When Yellowcard returned from their hiatus to release last year’s When You’re Through Thinking, Say Yes, it felt like a celebration of everything that made the band special in the first place. Catchy hooks, fast-paced pop-punk rockers, a few slow-down, belt-it-out anthems, and a good dose of nostalgia were all thrown into the mix, culminating in the album that Yellowcard fans needed (and wanted) to hear. Quite often, in even the best-case scenarios, reunions end right there. What more was there to prove? As it turns out, quite a lot. With the release of Southern Air, Yellowcard hasn’t just staked their claim in their return to the scene, they’ve burnt it to the ground and constructed a monument of an album that will serve as the new benchmark for the pop-punk genre. Young bands, take notice – this is how it is done.
The brilliance of Southern Air shouldn’t come as a shock to anyone, although it likely will to most. The band’s final album before their hiatus, 2007’s Paper Walls, was a masterpiece in its own right, breaking down preconceptions of what a pop-punk album could, or should, sound like and hinted at possibilities that are now being realized. Unfortunately, due to a fallout with Capitol Records accompanied by the dashed expectations left in the wake of 2005’s Lights and Sounds, the album never took off or made any sort of real impact, mainstream or otherwise. Fortunately, Yellowcard has not only gained a second chance, but they have used it to show us what they’re made of. Man, was it worth the wait.
Southern Air’s opening track “Awakening” stands at the front of a long line of brilliant openers from the band, with it’s massive, building chorus, perfectly placed changes of pace, and incredible use of Sean Mackin’s violin. From the outset, it’s clear that the band has chosen not to just write pop-punk songs, but to incorporate the elements of the genre in which they excel so well into something better. This is a rock n’ roll record, as best as can be accomplished in 2012. The momentum of “Awakening” carries over into “Surface of the Sun”, highlighted by blistering guitar riffs and driven by the drums of Longineu Parsons III, whose ability to control the tempo and then let loose at the absolute opportune moment has made him one of the most talented drummers in rock. Not to be undone, Ryan Key’s vocals soar like never before during the chorus of what is quite possibly the heaviest song in the band’s catalogue.
One of the things that makes Southern Air such a notable success is the band’s ability to showcase such a variety of sound without losing even a shred of quality. “Always Summer” sounds like any of the best songs from Ocean Avenue on steroids, finding Key declaring “I left home, but there’s one thing that I still know / It’s always summer in my heart and in my soul” while “Here I Am Alive” is a massive, celebrative pop number, highlighted by guest vocals from We Are the In Crowd’s Tay Jardine. On the opposite end of the spectrum lies the acoustic track “Ten”, a story of a song that deserves to be heard, not explained. “Telescope” is a perfectly crafted pop-rock song featuring a deceptively catchy chorus and wonderful harmonies that lead into the punk infused “Rivertown Blues”.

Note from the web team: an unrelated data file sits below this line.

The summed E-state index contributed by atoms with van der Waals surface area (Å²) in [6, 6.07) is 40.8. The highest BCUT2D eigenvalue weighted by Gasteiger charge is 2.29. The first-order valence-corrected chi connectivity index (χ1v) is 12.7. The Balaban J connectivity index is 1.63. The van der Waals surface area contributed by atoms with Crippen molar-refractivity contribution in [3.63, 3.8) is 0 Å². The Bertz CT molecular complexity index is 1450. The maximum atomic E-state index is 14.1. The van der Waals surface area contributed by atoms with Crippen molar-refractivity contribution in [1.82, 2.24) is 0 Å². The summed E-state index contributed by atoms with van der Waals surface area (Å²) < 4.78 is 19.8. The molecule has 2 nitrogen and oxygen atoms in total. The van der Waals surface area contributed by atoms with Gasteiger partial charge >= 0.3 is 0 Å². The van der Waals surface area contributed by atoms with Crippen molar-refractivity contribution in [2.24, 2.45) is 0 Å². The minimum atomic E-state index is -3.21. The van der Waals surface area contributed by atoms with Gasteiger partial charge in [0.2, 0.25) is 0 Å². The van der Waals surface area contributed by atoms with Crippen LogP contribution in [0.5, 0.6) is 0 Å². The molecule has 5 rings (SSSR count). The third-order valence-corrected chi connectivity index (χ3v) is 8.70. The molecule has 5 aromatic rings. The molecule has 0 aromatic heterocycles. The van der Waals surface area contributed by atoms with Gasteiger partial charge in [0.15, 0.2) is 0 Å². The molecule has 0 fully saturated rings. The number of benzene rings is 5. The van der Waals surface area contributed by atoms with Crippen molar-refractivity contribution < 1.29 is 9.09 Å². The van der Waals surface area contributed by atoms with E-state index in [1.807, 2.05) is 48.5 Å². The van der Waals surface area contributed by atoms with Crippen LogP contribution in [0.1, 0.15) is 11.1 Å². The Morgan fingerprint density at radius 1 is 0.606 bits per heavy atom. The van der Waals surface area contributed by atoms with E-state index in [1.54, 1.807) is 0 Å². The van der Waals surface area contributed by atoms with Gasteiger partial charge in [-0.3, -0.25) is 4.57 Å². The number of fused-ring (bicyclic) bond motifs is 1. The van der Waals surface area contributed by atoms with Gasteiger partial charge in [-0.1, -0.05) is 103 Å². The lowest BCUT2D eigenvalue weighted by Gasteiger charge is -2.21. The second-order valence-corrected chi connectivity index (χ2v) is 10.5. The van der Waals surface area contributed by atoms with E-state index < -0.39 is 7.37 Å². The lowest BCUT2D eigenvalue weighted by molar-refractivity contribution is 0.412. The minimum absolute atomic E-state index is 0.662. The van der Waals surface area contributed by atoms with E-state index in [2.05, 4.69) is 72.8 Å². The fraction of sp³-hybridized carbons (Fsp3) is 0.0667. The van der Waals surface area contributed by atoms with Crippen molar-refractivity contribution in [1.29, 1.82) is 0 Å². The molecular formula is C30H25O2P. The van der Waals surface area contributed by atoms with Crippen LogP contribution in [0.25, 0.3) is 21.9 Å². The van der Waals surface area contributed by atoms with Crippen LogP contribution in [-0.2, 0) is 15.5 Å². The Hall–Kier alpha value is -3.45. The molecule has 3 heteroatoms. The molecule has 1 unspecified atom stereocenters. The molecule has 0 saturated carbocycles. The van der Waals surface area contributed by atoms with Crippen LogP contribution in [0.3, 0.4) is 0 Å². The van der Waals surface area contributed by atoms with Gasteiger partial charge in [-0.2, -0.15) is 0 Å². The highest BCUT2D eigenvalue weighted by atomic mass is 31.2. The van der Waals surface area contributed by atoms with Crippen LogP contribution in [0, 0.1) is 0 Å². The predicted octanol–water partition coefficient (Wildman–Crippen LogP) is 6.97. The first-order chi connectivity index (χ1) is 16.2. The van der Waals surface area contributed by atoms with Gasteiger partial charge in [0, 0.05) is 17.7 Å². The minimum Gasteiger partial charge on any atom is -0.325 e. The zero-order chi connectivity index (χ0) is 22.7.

Unlike most albums that highlight a plethora of a band’s talents, Southern Air’s transitions never feel forced or out of place. In fact, the song placements are flawless, capturing the essence of a band we all know that has shaken off the chains of a supposedly confining genre. Not coincidentally, Ryan Key delves deep into his roots on the album, recalling how past mistakes have led him to not only embrace things like home, family and friends, but how they’ve also made clear what Yellowcard is really all about. There was a time when the summer heartbreak pop-punk extravaganza of Ocean Avenue made sense, and a reason that the album itself made the impact it did. Now, nine years of failures, successes, break-ups, reunions and life experiences later, the band is able to cover its canvas with the knowledge, talent and perspective gained along the journey.
The resulting product is not only the best album of the band’s career, but an album that very well may shape the future of the genre, influencing an entirely new generation of bands just as they did nearly a decade ago. Where Capitol Records faltered with the handling of Paper Walls in 2007, the scene’s fastest rising and most promising label, Hopeless Records, will not with Southern Air. The album closes with the title track, which finds Key reminiscing on the song’s bridge, “And after living through these wild years and coming out alive / I just want to lay my head here, stop running for awhile”. This is the declaration of a band that has finally landed exactly where it wants to be. Welcome home, Yellowcard.
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